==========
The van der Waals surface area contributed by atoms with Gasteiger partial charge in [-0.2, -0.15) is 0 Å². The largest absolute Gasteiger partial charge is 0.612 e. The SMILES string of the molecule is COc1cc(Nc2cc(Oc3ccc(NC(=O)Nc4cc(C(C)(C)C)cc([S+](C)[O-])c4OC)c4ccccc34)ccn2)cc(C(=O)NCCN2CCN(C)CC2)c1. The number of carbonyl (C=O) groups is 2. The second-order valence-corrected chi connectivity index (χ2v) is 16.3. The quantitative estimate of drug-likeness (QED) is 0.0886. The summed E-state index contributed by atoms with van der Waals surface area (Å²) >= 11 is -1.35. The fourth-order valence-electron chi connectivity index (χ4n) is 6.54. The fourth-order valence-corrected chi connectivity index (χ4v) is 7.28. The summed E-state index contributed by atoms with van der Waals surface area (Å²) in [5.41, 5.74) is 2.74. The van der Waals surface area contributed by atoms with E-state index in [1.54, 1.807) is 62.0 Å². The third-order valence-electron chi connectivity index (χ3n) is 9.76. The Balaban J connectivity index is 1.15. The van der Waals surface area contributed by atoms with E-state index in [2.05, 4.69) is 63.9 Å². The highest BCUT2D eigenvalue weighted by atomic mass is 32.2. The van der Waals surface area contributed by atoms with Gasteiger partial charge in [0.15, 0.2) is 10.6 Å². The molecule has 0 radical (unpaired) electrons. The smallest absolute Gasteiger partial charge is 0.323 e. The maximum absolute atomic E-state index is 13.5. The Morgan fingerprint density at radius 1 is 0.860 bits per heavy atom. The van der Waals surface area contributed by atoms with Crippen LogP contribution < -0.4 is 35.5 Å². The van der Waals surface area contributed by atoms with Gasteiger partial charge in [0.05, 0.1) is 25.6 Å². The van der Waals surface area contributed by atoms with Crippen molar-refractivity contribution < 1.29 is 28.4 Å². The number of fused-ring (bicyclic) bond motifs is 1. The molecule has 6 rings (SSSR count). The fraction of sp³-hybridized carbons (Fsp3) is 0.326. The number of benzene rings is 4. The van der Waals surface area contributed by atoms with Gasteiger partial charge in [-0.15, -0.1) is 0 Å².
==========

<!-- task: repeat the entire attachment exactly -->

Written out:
The van der Waals surface area contributed by atoms with Gasteiger partial charge in [-0.2, -0.15) is 0 Å². The largest absolute Gasteiger partial charge is 0.612 e. The SMILES string of the molecule is COc1cc(Nc2cc(Oc3ccc(NC(=O)Nc4cc(C(C)(C)C)cc([S+](C)[O-])c4OC)c4ccccc34)ccn2)cc(C(=O)NCCN2CCN(C)CC2)c1. The number of carbonyl (C=O) groups is 2. The second-order valence-corrected chi connectivity index (χ2v) is 16.3. The quantitative estimate of drug-likeness (QED) is 0.0886. The summed E-state index contributed by atoms with van der Waals surface area (Å²) >= 11 is -1.35. The fourth-order valence-electron chi connectivity index (χ4n) is 6.54. The fourth-order valence-corrected chi connectivity index (χ4v) is 7.28. The summed E-state index contributed by atoms with van der Waals surface area (Å²) in [5.41, 5.74) is 2.74. The van der Waals surface area contributed by atoms with E-state index in [1.54, 1.807) is 62.0 Å². The third-order valence-electron chi connectivity index (χ3n) is 9.76. The Balaban J connectivity index is 1.15. The van der Waals surface area contributed by atoms with E-state index in [2.05, 4.69) is 63.9 Å². The highest BCUT2D eigenvalue weighted by atomic mass is 32.2. The van der Waals surface area contributed by atoms with Gasteiger partial charge in [0.15, 0.2) is 10.6 Å². The molecule has 0 radical (unpaired) electrons. The smallest absolute Gasteiger partial charge is 0.323 e. The maximum absolute atomic E-state index is 13.5. The Morgan fingerprint density at radius 1 is 0.860 bits per heavy atom. The van der Waals surface area contributed by atoms with Crippen LogP contribution < -0.4 is 35.5 Å². The van der Waals surface area contributed by atoms with Gasteiger partial charge in [0.05, 0.1) is 25.6 Å². The van der Waals surface area contributed by atoms with Crippen molar-refractivity contribution < 1.29 is 28.4 Å². The number of fused-ring (bicyclic) bond motifs is 1. The molecule has 6 rings (SSSR count). The fraction of sp³-hybridized carbons (Fsp3) is 0.326. The number of benzene rings is 4. The van der Waals surface area contributed by atoms with Gasteiger partial charge in [-0.15, -0.1) is 0 Å².